Internet address gatekeeper OKs plan to break from US (Update)
The gatekeeper of Internet addresses on Thursday approved a plan to break from US oversight, shifting those symbolic functions to the broader global online community.
The plan, which now heads to the US government for approval, aims to maintain Internet governance under a “multi-stakeholder” model which avoids control of the online ecosystem by any single governmental body.
The proposal crafted over the course of two years with input from businesses, academia, governments and others was endorsed at a board meeting in Morocco of the Internet Corporation for Assigned Names and Numbers (ICANN).
“The mood here is a mixture of exultation and exhaustion,” ICANN board chairman Stephen Crocker told AFP on the eve of the vote.
Work began on the transition plan in March of 2014, and it will be sent to the US government where it will be the focus of an internal review process expected to last about three months.
The ICANN board unanimously approved resolutions detailing the transition plan and directing that it be sent to the US government for approval.
The proposal “meets the needs of the Internet and its users,” said Alissa Cooper, who chaired one of the groups that put the plan together.
The meeting was marked by a series of standing ovations as those involved with the process were thanked.
Won’t change the Internet
The plan will not affect how users interact online, but will turn over the technical supervision of the online address system to ICANN itself, with a system of checks and balances so no single entity can exert control over the Internet, according to officials involved in the process.
The online address system managed by ICANN is currently overseen by the National Telecommunications and Information Administration (NTIA) at the US Department of Commerce.
Officials say the supervision is symbolic and dates back to the creation of the Internet. Yet ICANN officials maintain the new governance model will instill confidence around the world in the Internet’s independence.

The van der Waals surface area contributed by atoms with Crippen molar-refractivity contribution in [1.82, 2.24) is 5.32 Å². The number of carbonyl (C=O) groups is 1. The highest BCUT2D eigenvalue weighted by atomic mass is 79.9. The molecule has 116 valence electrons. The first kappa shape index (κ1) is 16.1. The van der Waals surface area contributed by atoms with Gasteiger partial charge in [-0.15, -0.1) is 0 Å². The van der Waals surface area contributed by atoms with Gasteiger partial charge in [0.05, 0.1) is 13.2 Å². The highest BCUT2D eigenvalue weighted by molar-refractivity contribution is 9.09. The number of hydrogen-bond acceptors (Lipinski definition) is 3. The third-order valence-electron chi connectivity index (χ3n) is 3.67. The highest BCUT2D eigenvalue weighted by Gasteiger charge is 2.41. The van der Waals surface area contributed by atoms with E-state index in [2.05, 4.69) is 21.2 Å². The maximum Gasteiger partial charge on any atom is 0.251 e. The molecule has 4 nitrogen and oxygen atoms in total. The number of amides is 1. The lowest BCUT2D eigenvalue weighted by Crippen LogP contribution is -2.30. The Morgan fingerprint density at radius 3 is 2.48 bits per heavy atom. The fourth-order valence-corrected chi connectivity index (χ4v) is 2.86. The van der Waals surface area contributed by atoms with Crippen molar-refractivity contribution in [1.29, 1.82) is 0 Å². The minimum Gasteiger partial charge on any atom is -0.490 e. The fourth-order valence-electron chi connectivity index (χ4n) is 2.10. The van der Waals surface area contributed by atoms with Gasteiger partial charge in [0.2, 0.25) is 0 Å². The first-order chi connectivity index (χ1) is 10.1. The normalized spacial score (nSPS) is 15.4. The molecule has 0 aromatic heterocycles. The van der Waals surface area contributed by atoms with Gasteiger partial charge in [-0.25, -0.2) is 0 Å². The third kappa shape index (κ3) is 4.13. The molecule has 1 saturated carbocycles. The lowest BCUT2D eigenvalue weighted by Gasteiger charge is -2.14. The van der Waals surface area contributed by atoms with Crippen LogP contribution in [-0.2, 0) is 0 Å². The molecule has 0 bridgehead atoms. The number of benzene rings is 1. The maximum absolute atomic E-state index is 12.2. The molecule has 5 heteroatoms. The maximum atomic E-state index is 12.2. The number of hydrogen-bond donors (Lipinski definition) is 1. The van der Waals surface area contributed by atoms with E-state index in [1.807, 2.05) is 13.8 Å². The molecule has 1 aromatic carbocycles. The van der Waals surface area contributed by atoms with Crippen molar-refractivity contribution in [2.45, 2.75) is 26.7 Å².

“This plan enjoys the broadest possible support from this very diverse community and I’m confident it will meet NTIA’s criteria,” said Thomas Rickert of the Cross Community Working Group on Enhancing ICANN Accountability.
If the US government approves the plan, then a contract between ICANN and the US government will expire on September 30 as is planned.
“Ultimately, this process is about stewardship of the critical functions of one of the most extraordinary human innovations,” said Internet Society chief executive Kathryn Brown.
“It was right to entrust this important role to the Internet community.”
Crocker did not expect internet users to notice any change, given that ICANN would continue to perform its job under a new accountability regime.
Awaiting US approval
While the US government considers the transition plan, ICANN will begin rewriting its bylaws to comport with the new structure of accountability.
“Those processes will proceed in parallel,” Crocker said.
“There will be work to be carried out, then at the end of September and the end of our contract, we will operate without the involvement of the US government.”
ICANN funding will continue to come from contracts with domain name registrars and registries.
Outgoing ICANN chief Fadi Chehade has described the organization as a “traffic cop” that ensures the Internet address system functions, and the US government’s role as been merely to ensure that correct procedures are followed.
“People have aggrandized the role of the US government in what we do,” he told AFP in an interview earlier this year.
“But, the change is actually minimal.”
Chehade said that without US oversight, ICANN would be managing the technical functions of the Internet under the supervision of a board designed to maintain diverse representation.
“We have a very solid process that ensures this is not a capturable board,” which can be hijacked by governments or other institutions, he said.
Some US lawmakers have been less than enthusiastic about the plan, fearful that it could allow authoritarian regimes to impose more controls on the Internet.
Last year, Republican Senator John Thune warned at a hearing that a privatized ICANN could become “accountable to no one.”